• I have a question about the part the article that deals with fragmentation. I will post it and read any replies. It is only a question. I don’t have any expertise to offer.

        QUOTED FROM ABOVE ARTICLE: “. . . Due to the fact that most modern premium law enforcement ammunition now commonly uses bonded projectiles (copper jacket bonded to lead core), the likelihood of fragmentation is very low. For these reasons, wounding effects secondary to any handgun caliber bullet fragmentation are considered inconsequential.”

        THE QUESTION: Would frangible ammunition be a good choice for the first few shots in the event of a home intrusion?

        Currently I carry Federal HST 9mm 124 grain standard pressure hollow points. I’m not law enforcement or military. I’m just a 60-year-old man with severe arthritis, who has been robbed and shot at. I live in Indianapolis, where the violent crime rate is the highest it has ever been in history, and is getting worse, with several shootings during a typical week. I’ve been carrying the same gun for 12 years, and I train once or twice a month at the range down the road from our house. Thanks in advance for your replies.

      • Frangible rounds, by and large, do not penetrate deeply enough, reliably enough, to pass the FBI minimum penetration standards.

        Yes, I’ve seen xrays of a head shot from a Glaser, and, yes, it looks like a snow globe.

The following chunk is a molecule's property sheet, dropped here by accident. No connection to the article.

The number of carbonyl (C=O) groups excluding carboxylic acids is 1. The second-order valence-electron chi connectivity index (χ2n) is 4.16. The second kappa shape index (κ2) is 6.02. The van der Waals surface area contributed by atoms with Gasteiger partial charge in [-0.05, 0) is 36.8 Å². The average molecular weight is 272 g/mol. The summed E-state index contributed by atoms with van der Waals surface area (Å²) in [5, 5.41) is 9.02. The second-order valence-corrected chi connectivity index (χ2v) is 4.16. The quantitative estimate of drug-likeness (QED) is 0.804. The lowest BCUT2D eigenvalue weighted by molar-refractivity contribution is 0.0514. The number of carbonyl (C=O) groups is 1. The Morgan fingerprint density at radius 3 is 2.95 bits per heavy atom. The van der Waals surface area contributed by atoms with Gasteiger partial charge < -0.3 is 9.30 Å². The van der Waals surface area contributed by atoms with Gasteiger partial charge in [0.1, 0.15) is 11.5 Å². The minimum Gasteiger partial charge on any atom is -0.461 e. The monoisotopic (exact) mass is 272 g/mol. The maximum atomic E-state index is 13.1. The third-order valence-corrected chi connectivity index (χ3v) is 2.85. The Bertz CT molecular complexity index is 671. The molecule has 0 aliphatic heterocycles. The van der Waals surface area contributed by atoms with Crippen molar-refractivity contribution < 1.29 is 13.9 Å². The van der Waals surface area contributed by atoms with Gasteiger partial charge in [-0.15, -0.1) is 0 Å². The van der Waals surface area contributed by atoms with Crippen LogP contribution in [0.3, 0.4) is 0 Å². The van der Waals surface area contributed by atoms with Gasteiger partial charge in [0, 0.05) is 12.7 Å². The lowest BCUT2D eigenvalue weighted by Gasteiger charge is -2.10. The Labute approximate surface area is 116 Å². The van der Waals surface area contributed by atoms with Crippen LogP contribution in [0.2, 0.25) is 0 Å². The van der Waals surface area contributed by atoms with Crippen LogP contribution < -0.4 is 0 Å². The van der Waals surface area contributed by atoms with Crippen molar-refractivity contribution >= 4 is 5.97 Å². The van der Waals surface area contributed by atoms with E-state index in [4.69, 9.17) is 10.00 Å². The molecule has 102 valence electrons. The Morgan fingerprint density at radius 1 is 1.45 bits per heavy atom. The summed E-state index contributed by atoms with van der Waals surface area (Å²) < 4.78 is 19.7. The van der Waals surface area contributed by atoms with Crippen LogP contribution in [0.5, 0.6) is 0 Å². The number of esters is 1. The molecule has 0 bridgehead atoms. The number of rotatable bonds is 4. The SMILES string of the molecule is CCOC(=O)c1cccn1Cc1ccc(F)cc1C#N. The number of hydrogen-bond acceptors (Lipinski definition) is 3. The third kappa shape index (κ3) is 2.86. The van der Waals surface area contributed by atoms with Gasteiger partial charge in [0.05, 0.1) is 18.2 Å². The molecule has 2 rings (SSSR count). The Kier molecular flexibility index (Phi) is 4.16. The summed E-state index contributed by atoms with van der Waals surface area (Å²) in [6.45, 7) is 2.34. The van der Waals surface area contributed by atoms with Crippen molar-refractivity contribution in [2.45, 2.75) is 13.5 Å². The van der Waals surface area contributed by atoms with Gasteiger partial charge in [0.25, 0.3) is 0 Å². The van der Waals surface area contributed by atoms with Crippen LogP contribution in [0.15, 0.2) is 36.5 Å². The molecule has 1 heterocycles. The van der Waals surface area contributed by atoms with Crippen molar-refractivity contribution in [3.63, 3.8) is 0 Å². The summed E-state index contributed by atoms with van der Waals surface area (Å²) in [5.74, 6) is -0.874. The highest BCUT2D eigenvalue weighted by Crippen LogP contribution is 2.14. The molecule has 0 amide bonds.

But that is an atypical hit. If you plan for worst reasonable case, you need a heck of a lot more reliable penetration than the bare minimum necessary for a perfect hit at the best possible angle and aspect.

  14. Think outside the box.

    True, the 9mm allows more rounds in the magazine than the .40 or .45. First time I fired a .40S&W, I thought there was no advantage in perceived recoil between the .40 S&W and the .45ACP. But true, you can get more rounds in the box with the .40 than the .45, especially in a double-stack magazine

    I’ve been shooting the .38 Super in IPSC competition, using a ‘race gun” for the past 10 years … and also using 10mm and .45ACP from time to time.

    Note that magazine capacity (which allows for more more misses) and perceived recoil (which allows the LEO to feel more comfortable about actually shooting the gun, are important factors of acceptance by LEOs.

    Can’t they include a compensator, which also allows faster return to the target? (Less “muzzle flip”/)

    The .38 super, loaded to velocities of about 1500 FPS in 115 – 126 grain bullet weight, is soft-shooting, safe, reliable and low-recoil .. with a compensator.

    Add an electronic dot-sight, initiated by a grip pressure device which turns it on only when the pistol is actually presented at a target. The downside is that it’s battery operated; the upside is that with practice, it makes aiming MUCH more intuitive, and simpler; if the dot shows up on the target, that’s where the bullet will strike, given a good grip and smooth trigger-pull.